IB: I think that’s right. But I don’t think this is a lesson that the designers of these kinds of tools have taken to heart yet. It seems like a very simple lesson, but it’s quite complex as it turns out. And part of it is because Silicon Valley has been at odds with the media entertainment complex for so long.
It looks down upon Hollywood, and to some extent looks down upon other forms of the arts, because they are not creating tools for other people to make stuff with. They are creating the stuff itself. But one of the things that we miss, of course, when we look at things that way, is that both sides want to create experiences that result in some sort of response, some sort of cultural response, some sort of emotional response.
So we are almost facing a crossroads now where we can say, well, are we going to make e-mail clients that are just about the experience of doing e-mail? And now e-mail has become just a thing that we do for its own sake in the same way that we play games or listen to music for its own sake.
JJG: I don’t know. I find myself wondering to what extent there is an actual risk of that happening. I feel like the human element in the equation is likely to self-correct and that when people catch themselves doing e-mail for its own sake, they’ll push back from the desk at some point.
IB: I don’t want to paint a tragic deterministic picture of a future dystopia. I think it’s more complicated than that. But I also think these things are harder to see and react to than we think they are. The kinds of behaviors we tend to get ourselves into are hard to recognize in the present tense. We may not understand where we’ve gone wrong until it’s too late.
JJG: Yeah, that’s a real possibility.
IB: So I wonder how we can make things that themselves are kind of brutally honest about what they are in some way. It seems to me that there may be interesting design solutions to these problems in which we create experiences that resist us, that are not simply allowing us to move through them fluidly and in a frictionless way, but that stop and agitate.
JJG: I’m interested to know what you think about what has happened with social games in the post-Cow Clicker era. It seems like the kind of authenticity that you’re talking about that was so glaringly absent from those products has caused people to get wise to their tricks and step away.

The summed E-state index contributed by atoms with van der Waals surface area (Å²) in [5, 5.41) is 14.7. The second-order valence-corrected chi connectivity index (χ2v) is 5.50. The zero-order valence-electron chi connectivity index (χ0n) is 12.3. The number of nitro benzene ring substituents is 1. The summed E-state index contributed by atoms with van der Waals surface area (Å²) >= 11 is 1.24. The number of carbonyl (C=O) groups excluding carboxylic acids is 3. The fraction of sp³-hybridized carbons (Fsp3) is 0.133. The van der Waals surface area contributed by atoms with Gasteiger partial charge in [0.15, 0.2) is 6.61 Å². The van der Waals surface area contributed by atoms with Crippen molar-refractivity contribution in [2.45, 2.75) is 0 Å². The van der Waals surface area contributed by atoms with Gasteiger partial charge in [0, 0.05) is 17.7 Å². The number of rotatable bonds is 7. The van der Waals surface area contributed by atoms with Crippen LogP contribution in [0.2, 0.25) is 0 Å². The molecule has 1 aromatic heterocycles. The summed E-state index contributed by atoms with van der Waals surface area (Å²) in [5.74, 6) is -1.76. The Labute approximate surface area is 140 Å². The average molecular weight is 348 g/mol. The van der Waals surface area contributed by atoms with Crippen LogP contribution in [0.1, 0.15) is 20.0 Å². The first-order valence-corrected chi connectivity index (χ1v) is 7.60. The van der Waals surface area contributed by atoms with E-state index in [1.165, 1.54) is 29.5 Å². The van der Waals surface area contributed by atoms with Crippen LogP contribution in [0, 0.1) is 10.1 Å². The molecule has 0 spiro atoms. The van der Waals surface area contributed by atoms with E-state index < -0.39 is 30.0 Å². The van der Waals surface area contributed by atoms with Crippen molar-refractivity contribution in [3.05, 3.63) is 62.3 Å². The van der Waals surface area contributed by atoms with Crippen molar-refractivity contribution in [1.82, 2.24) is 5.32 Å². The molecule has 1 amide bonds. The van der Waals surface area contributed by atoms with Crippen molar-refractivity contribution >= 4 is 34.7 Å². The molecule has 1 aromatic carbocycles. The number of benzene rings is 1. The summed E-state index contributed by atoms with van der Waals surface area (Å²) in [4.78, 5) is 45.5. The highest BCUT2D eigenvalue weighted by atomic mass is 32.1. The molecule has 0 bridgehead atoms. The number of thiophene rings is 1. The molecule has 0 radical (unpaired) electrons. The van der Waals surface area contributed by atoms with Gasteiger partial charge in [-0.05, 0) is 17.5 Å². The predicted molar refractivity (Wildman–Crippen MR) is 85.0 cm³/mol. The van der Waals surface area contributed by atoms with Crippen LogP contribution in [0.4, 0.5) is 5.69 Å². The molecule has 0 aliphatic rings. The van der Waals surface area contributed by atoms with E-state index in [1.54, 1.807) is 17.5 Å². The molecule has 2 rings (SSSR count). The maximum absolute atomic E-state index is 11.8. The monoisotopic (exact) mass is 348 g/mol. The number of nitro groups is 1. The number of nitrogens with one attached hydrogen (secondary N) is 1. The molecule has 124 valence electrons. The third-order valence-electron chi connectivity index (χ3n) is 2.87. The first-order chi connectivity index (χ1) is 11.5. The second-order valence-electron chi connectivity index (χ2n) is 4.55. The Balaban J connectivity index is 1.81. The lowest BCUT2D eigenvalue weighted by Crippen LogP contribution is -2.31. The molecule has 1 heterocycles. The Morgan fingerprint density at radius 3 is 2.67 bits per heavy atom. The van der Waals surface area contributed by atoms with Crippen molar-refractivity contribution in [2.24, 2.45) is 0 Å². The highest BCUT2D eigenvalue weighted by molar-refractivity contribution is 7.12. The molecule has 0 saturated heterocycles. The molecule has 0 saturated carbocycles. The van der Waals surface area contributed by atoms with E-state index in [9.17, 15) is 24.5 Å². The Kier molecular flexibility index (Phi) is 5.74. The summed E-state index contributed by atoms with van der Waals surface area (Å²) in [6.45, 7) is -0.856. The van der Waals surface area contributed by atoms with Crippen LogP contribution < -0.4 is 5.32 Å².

IB: And one of the reasons they got wise to it, I think, is that there was a mismatch between the experience and the idea of the experience.
When you go to a casino, you know you’re being pilfered. We know what’s happening, and, yet, we do it anyway. And we do it because the experience we want to have when we gamble is really not that of winning, but that of putting ourselves at risk.
There was always this social game experience in which you were taking advantage of your friends and you were kind of using them as resources. And the game was pretending to give you something for free. But then it was kind of pulling it back and saying, oh, actually now that you really want it, now I’m gonna make you want it more and I’m gonna make you lay out more and more time and more and more money.
And, weirdly, when that is done in a kind of upfront way, it actually feels better than the claim that it is “just entertainment.” One of the lessons I learned from Cow Clicker was this: it was more of a social game than the games that it was reportedly sending up because I was so blatant about what it was. So these games kind of have to own the manipulation in order to be moral, in some strange reversal.
JJG: Right. And so when I talk about somebody realizing that they are engaged with a non-game experience for purely experiential reasons, and disengaging from it, I wonder if the sharply declining popularity of these types of games is a precedent for that disengagement.
IB: Yeah, it is. But I don’t know that that’s a conversation that we have yet had in any detail in the software design community.
JJG: Thanks Ian, and we look forward to seeing your talk at UX Week!